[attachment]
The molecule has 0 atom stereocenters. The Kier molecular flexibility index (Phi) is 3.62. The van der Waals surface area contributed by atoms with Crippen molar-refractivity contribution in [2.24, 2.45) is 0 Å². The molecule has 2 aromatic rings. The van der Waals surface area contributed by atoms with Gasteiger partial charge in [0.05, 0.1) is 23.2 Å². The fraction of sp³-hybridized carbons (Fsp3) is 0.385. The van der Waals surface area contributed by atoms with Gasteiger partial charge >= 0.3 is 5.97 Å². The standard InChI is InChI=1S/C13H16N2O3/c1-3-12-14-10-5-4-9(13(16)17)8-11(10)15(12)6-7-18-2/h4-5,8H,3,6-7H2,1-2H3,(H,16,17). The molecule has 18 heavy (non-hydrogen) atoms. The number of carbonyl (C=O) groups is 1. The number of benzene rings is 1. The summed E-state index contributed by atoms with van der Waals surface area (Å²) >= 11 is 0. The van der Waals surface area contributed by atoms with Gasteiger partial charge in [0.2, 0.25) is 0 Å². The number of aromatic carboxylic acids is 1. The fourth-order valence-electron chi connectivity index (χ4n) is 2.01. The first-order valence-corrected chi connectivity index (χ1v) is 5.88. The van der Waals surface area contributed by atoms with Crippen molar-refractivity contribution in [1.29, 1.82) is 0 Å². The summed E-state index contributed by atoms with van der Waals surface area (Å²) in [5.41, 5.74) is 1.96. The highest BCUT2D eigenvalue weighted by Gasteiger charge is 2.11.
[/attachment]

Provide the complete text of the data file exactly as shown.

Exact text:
The molecule has 0 atom stereocenters. The Kier molecular flexibility index (Phi) is 3.62. The van der Waals surface area contributed by atoms with Crippen molar-refractivity contribution in [2.24, 2.45) is 0 Å². The molecule has 2 aromatic rings. The van der Waals surface area contributed by atoms with Gasteiger partial charge in [0.05, 0.1) is 23.2 Å². The fraction of sp³-hybridized carbons (Fsp3) is 0.385. The van der Waals surface area contributed by atoms with Gasteiger partial charge >= 0.3 is 5.97 Å². The standard InChI is InChI=1S/C13H16N2O3/c1-3-12-14-10-5-4-9(13(16)17)8-11(10)15(12)6-7-18-2/h4-5,8H,3,6-7H2,1-2H3,(H,16,17). The molecule has 18 heavy (non-hydrogen) atoms. The number of carbonyl (C=O) groups is 1. The number of benzene rings is 1. The summed E-state index contributed by atoms with van der Waals surface area (Å²) >= 11 is 0. The van der Waals surface area contributed by atoms with Gasteiger partial charge in [0.2, 0.25) is 0 Å². The number of aromatic carboxylic acids is 1. The fourth-order valence-electron chi connectivity index (χ4n) is 2.01. The first-order valence-corrected chi connectivity index (χ1v) is 5.88. The van der Waals surface area contributed by atoms with Crippen molar-refractivity contribution in [1.29, 1.82) is 0 Å². The summed E-state index contributed by atoms with van der Waals surface area (Å²) in [5.41, 5.74) is 1.96. The highest BCUT2D eigenvalue weighted by Gasteiger charge is 2.11.